Protein tyrosine phosphatases (PTPs), and the structurally-similar dual-specificity protein phosphatases (dsPTP), play critical roles in the regulation of cellular functions such as cell growth, cell division, and immune cell activation. Several crystal structures have revealed details of the catalytic mechanism and mode of substrate binding and inhibition, but little is known about how PTPs target specific substrates, or how they are regulated. This question is addressed by determining structures by X-ray crystallography of PTPs bound to functionally-relevant ligands. During the next 5-year period, the applicant proposes to continue studies of the dsPTP catalytic mechanism by solving a transition state mimic of VHR complexed with vanadate (Aim 1) and visualizing the novel phosphocysteine intermediate in a catalytically-deficient mutant (Aim 2). They will also co-crystallize an inactive VHR mutant with a phosphopeptide and small molecule substrate (Aims 3 & 4). Crystals have been obtained of the catalytic domain of LAR, a receptor PTP involved in cell adhesion and cytoskeletal reorganization. Diffraction data will be collected and the structure solved by molecular replacement (Aim 5). Recent structures suggest that receptor PTPs in vivo may dimerize to regulate PTP activity. Secondly, a peptide substrate will be co-crystallized with the LAR domain to compare its specificity with the recently-solved PTPa (Aim 6). The second, inactive PTP domain from LAR which binds cytoskeletal-associated proteins, will be expressed and purified for crystallization (Aim 7). Pathogenic Yersinia bacteria secrete a highly-active PTP into host macrophages which inhibits phagocytosis and suppresses an effective immune response. Like LAR, these is evidence that a non-catalytic domain in the Yersinia PTP targets the enzyme to cytoskeletal proteins. The applicants have purified this amino-terminal domain for crystallization experiments (Aim 8).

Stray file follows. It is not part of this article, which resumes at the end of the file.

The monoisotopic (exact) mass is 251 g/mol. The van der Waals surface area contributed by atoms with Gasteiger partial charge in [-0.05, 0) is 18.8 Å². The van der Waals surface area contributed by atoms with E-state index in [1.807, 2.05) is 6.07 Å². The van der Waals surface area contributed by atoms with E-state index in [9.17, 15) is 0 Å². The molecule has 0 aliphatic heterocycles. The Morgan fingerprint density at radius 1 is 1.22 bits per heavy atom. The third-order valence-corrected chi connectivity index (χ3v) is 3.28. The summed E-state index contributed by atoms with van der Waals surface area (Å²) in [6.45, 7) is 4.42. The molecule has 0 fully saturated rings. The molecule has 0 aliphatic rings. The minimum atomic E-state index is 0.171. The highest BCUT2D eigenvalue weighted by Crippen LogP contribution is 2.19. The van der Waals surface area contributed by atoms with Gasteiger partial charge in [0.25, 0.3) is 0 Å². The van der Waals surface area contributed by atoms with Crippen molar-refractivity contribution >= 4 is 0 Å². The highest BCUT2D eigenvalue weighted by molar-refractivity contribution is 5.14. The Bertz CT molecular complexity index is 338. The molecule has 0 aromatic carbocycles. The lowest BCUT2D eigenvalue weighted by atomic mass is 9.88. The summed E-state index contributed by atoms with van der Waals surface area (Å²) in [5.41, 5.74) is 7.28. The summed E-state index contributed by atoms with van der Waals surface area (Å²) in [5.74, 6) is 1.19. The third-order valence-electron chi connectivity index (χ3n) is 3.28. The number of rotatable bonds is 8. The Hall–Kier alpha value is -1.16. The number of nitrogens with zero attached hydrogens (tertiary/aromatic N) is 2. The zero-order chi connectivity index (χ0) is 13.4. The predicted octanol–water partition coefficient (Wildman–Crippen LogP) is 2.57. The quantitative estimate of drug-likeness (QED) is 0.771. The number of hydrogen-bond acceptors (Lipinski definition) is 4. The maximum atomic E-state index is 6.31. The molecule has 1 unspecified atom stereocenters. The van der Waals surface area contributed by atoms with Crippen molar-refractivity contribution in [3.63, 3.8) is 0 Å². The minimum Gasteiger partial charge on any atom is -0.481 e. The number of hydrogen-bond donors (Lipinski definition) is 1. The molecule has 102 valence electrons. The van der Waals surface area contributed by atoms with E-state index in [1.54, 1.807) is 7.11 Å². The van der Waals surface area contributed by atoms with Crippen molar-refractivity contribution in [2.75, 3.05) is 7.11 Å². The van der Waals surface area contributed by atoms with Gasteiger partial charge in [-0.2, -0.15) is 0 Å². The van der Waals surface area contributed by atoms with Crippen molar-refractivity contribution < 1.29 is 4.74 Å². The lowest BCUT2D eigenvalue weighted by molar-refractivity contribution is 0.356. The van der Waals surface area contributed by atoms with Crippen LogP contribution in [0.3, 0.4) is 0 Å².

National Institute of Health (NIH)
National Institute of Allergy and Infectious Diseases (NIAID)
Research Project (R01)
Project #
Application #
Study Section
Biophysical Chemistry Study Section (BBCB)
Project Start
Project End
Budget Start
Budget End
Support Year
Fiscal Year
Total Cost
Indirect Cost
University of Michigan Ann Arbor
Organized Research Units
Ann Arbor
United States
Zip Code
Ivanov, Maya I; Stuckey, Jeanne A; Schubert, Heidi L et al. (2005) Two substrate-targeting sites in the Yersinia protein tyrosine phosphatase co-operate to promote bacterial virulence. Mol Microbiol 55:1346-56
Khandelwal, Purnima; Keliikuli, Kai; Smith, Craig L et al. (2002) Solution structure and phosphopeptide binding to the N-terminal domain of Yersinia YopH: comparison with a crystal structure. Biochemistry 41:11425-37
Khandelwal, P; Keliikuli, K; Smit, C L et al. (2001) 1H, 15N and 13C assignments of the N-terminal domain of Yersinia outer protein H in its apo form and in complex with a phosphotyrosine peptide. J Biomol NMR 21:69-70
Vijayalakshmi, J; Mukhergee, M K; Graumann, J et al. (2001) The 2.2 A crystal structure of Hsp33: a heat shock protein with redox-regulated chaperone activity. Structure 9:367-75
Fauman, E B; Cogswell, J P; Lovejoy, B et al. (1998) Crystal structure of the catalytic domain of the human cell cycle control phosphatase, Cdc25A. Cell 93:617-25
Fauman, E B; Yuvaniyama, C; Schubert, H L et al. (1996) The X-ray crystal structures of Yersinia tyrosine phosphatase with bound tungstate and nitrate. Mechanistic implications. J Biol Chem 271:18780-8
Fauman, E B; Saper, M A (1996) Structure and function of the protein tyrosine phosphatases. Trends Biochem Sci 21:413-7
Yuvaniyama, J; Denu, J M; Dixon, J E et al. (1996) Crystal structure of the dual specificity protein phosphatase VHR. Science 272:1328-31
Denu, J M; Lohse, D L; Vijayalakshmi, J et al. (1996) Visualization of intermediate and transition-state structures in protein-tyrosine phosphatase catalysis. Proc Natl Acad Sci U S A 93:2493-8
Schubert, H L; Fauman, E B; Stuckey, J A et al. (1995) A ligand-induced conformational change in the Yersinia protein tyrosine phosphatase. Protein Sci 4:1904-13